24 Sixteen Years, Mama sung by Tom Lenihan, Miltown Malbay, Co Clare, 1977. Roud 12942.
A song that is very similar to Whistle, Daughter, Whistle where a mother also offers her daughter a number of domestic animals, rather than a husband. Cecil Sharp noted the latter in Somerset, with lines such as ‘Daughter, daughter, whistle/And you shall have a sheep/I cannot whistle, mother/but I can sadly weep’ until the verse ‘Daughter, daughter, whistle/And you shall have a man’, the girl of course, then breaks into a whistle. Sharp rewrote the words when he published the song for schoolchildren. He also found versions in the Appalachians, and Vance Randolph traced the song to the Ozark Mountains.
25 Bonny Tavern Green sung by Paddy Tunney, London, 1965. Roud 3110.
This lovely song is in the spirit of the medieval songs of courty love, which persisited in Europe throughout Elizabethan times and finally became part of the folksong deposit of Britain and Ireland. Songs like I Attempt from Love’s Sickness to Fly have their folk counterparts in songs like Tavern Green.
O Love it is a killing thingPaddy thought that this song had been brought over to Donegal by Irish labourers who were returning from Scotland, and certainly some of its verses are well-known in Scots folksong.
Have you ever felt the pain?
Volume 16: You Lazy Lot of Boneshakers - Songs & Dance Tunes of Seasonal Events (Topic TSCD 666) Review
1 The Nut Dance performed by the Britannia Coconut Dancers, Bacup, Lancashire, 1972.
According to Reg Hall, the 'Nutters' (to use my grandmother's term) dance to published polkas and quadrilles from the mid-late 19th century, although he does not give a source for this particular tune. I do recall once seeing a tune for a 'Coconut Dance' in a printed Victorian (?) tunebook at Cecil Sharp House, but I cannot remember if the tune was related to any of the ones used by the Britannia Dancers.
2 Highland Mary played on the fiddle by Jinky Wells, London, 1936.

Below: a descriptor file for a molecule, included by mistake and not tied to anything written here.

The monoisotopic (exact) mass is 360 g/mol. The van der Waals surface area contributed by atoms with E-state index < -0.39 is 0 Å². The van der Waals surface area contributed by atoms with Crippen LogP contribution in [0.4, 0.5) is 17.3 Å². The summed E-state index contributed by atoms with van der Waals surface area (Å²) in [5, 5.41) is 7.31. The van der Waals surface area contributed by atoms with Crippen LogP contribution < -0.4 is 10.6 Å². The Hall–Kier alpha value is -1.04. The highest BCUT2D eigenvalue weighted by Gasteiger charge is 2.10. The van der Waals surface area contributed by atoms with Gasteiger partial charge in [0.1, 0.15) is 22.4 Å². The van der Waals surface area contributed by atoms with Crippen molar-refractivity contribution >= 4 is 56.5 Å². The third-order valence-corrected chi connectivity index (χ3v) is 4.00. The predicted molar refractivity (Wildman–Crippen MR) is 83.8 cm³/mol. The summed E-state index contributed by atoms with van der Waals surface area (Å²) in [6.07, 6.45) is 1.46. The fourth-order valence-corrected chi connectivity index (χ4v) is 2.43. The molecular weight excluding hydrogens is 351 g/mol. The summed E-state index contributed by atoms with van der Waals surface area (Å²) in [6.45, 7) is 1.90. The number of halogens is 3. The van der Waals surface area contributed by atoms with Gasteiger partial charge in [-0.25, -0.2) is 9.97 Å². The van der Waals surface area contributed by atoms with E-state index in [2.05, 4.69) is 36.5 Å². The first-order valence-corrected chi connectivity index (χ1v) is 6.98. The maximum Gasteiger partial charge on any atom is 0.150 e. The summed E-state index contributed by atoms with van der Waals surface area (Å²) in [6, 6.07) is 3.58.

A song Highland Mary, popularized in a setting by Burns, was collected from Miss Bridget Geary of Camphire, Co Waterford, by Lucy Broadwood in 1906, was recorded by Harry Lauder on a G & T cylinder (2-2417) in 1903, and by both Brigid and Paddy Tunney subsequently. It appeared in dozens of broadsides, chapbooks, songsters and books. It may be the source of Jinky's tune.
3 The Quaker played on the fiddle by Jinky Wells, Bampton, Oxfordshire, 1937.
Verily high! Verily oh!The Quakers were one of a number of religious sects that developed in the period just after the English Civil Wars of 1642 - 1651. No doubt many people were confused by their beliefs and this song may have developed shortly after their formation, although the reference in line 2 to the Shakers (founded in the mid-18th century ) suggests a later date.
Vivity vob like the shaker.
All this wealth is awfully wrong
And it terribly puzzles the quaker.
The Quaker is one of several tunes the Bampton Morris use for their single sidestep dance, and is very unusual in that it includes a key-change between the A and B musics. Moreover, Jinky consistently plays the tune the opposite way round to how it is done today - i.e. his A music is now what is played as the B music, and vice versa.
4 The Pace-Egging Song sung by Emma Vickers, Burscough, Lancashire, 1963. Roud 614.
Spring is traditionally the time of rebirth, and the early Christians were only too ready to associate Christ's resurrection with this period. There are many kinds of customs scattered all over Europe which relate to what is now called Easter. Stephen Wilson cites the following examples, which concern the use of eggs:
In France generally it was believed that eggs laid on Good Friday gave protection against disease, accidents, fires, impotence and hostile spells, while in the Limousin the shells of eggs eaten during the weeks before Easter were kept and stuck on to sticks in the form of crosses. These were planted in the fields on Easter Day to protect the crop and make it more abundant.' (The Magical Universe, 2000, p.35).Today, of course, we give chocolate Easter eggs as presents. Pace-Egging customs were once common throughout north-west England (the word Pace, meaning Peace, may be derived from the French word Pasque, which means Easter) and this song is used as an introduction to an accompanied Mummer's Play.